New Mexico leaders gathered at the first New Mexico Climate Summit at the state Capitol in Santa Fe on Monday and Tuesday, hosted by House Speaker Brian Egolf, where congressional representatives and constituents discussed the need for critical economic investments and ambitious policy goals to propel the state’s transition toward clean energy. 

Gov. Michelle Lujan Grisham said New Mexico is leading the way in undertaking climate-friendly initiatives, outlining her work with the Energy Transition Act and the state’s executive order on climate change and energy waste prevention.

“We don’t have the luxury of time when it comes to climate action,” said Sarah Cottrell Propst, Secretary of Energy, Minerals and Natural Resources.

Recognizing the urgency of the issue, Lujan Grisham called for the codification of the state’s 2050 net-zero emission goal. She said the transition to a net-zero emission economy necessitates a diversification of the state’s energy portfolio to include wind, solar and geothermal energy, lessening the dependence on fossil fuels across all industries in New Mexico.

“I think we should codify that work (toward net-zero emissions) in the next legislative session,” Lujan Grisham said. “This is work to be indicative of what we are going to do to preserve these efforts for future generations.”

Having a sustainable and diverse economy is possible through investments in technology, restructuring agencies to support climate action and interagency collaboration, according to Cottrell Propst.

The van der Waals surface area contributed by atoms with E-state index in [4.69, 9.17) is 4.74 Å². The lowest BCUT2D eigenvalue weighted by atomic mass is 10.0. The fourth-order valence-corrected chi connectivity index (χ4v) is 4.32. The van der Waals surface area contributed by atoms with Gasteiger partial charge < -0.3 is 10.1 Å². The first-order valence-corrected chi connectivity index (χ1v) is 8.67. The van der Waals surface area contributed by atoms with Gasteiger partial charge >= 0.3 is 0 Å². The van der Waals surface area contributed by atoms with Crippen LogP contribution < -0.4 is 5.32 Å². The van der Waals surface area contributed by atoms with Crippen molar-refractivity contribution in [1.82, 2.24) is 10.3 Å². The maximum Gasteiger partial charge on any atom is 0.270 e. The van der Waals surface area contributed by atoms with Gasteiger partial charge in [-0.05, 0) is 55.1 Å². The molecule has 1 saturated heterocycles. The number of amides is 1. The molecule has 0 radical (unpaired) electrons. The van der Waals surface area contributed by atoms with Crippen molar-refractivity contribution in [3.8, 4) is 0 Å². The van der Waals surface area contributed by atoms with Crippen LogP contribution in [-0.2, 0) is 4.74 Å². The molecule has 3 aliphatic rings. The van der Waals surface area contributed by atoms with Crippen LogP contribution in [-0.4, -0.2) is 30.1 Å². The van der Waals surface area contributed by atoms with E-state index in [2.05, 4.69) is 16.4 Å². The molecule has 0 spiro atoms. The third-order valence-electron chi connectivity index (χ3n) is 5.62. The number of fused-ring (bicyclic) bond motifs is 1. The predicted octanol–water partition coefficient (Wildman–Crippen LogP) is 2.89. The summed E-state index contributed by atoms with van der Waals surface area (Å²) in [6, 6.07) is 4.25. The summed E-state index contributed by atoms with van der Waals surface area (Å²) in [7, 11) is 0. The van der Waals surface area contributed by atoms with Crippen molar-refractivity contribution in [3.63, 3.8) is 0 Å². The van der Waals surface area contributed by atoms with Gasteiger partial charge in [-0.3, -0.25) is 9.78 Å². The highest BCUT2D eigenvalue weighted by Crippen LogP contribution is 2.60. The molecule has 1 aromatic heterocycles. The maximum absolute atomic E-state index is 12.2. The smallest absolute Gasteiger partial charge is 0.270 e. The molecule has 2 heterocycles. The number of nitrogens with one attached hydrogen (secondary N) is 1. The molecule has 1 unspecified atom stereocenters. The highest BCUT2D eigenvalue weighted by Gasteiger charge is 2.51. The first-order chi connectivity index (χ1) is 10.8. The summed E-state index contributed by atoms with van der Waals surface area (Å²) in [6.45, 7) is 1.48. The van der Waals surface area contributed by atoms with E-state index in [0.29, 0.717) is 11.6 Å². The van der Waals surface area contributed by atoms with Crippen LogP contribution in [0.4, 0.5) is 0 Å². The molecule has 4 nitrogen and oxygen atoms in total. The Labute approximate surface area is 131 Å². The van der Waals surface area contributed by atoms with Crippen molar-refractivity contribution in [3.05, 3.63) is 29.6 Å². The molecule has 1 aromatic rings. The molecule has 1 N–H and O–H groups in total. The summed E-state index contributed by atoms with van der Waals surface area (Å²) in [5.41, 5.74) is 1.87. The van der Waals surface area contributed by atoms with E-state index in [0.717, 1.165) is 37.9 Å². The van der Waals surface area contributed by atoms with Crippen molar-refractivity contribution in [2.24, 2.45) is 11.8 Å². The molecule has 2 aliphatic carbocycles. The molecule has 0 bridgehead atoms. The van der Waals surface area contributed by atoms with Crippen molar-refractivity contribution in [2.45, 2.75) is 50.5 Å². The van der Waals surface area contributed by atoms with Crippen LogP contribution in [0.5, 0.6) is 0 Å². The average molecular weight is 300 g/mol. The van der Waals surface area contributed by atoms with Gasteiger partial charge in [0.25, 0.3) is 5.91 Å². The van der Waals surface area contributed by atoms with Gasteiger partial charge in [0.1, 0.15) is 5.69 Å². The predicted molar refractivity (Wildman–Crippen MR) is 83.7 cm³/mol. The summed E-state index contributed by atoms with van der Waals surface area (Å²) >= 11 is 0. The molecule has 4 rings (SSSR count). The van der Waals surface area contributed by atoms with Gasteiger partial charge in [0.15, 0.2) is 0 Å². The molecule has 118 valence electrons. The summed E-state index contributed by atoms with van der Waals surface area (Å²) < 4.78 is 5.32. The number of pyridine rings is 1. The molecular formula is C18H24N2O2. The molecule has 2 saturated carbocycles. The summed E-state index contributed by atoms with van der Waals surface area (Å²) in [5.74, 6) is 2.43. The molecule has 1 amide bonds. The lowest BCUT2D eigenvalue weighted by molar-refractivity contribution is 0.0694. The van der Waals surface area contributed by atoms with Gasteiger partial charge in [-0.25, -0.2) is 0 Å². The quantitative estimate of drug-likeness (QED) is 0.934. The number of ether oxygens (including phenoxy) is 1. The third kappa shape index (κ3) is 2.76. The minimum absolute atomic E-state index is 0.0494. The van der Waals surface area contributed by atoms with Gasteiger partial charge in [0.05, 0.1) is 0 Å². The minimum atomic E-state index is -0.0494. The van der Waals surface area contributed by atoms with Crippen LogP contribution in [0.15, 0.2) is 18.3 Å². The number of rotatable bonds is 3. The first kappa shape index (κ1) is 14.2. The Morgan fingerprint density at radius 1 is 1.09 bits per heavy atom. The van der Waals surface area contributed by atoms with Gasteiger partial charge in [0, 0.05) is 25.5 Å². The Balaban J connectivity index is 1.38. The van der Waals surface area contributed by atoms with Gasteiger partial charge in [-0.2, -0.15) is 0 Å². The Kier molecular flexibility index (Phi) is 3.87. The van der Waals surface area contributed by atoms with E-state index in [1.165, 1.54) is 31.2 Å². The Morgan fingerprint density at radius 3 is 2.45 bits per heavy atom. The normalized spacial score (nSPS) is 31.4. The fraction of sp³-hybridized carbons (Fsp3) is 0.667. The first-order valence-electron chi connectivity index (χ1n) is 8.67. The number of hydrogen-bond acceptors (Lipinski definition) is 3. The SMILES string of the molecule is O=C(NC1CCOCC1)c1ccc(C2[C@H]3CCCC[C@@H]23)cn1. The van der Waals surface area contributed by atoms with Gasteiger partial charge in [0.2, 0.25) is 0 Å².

New Mexico is the third-largest oil producing state, according to the U.S. Energy Information Administration. Maite Arce, president and CEO of the Hispanic Access Foundation, said that within the state, the oil and gas industry is a sizable employer. Because of this, constituent Joselinne Cobos said the energy transition must support existing workers in the oil industry. In the beginning of the COVID-19 pandemic, Cobos’ father lost his job when demand for the resource rapidly declined. 

“It’s time for bold investment to build industries that are not entirely predicated on oil and gas,” said Ahtza Chavez, the executive director of the Native American Voters Alliance Education Project.

U.S. Sen. Martin Heinrich said he is working toward clear climate solutions in efforts adjacent with President Biden’s “Build Back Better” plan, including advocating in the Senate for clean energy investments, electrification of transportation and housing infrastructure.

“I’m planning for how our state can replace the revenues currently generated by fossil fuel production,” Heinrich said.

Though the oil and gas industry has instilled a sense of impermeability in communities that rely on the industry for jobs, there are favorable solutions to decarbonizing the economy, according to speaker Andrew Baumann, senior vice president and researcher at Global Strategy Group.

Baumann said public approval of transitioning to clean energy has improved in recent years, with 69% of American voters identifying climate change as a problem and most U.S. adults saying that prioritizing clean energy development should be a priority for the U.S. energy sector.

While leaders in New Mexico are beginning to set long-term climate goals in motion, Lujan Grisham said prioritizing equity is a critical component to start conversations on the transition to a clean energy economy.

“We don’t welcome the displacement of income and security, and renewable energy and resources should be accessible to all,” Chavez said.

U.S. Rep. Melanie Stansbury said prolonged drought in New Mexico and extreme heat temperatures are clear products of the climate crisis, which demands bold intervention. 

Rebecca Hobart is a beat reporter at the Daily Lobo. She can be contacted at or on Twitter @rjhobart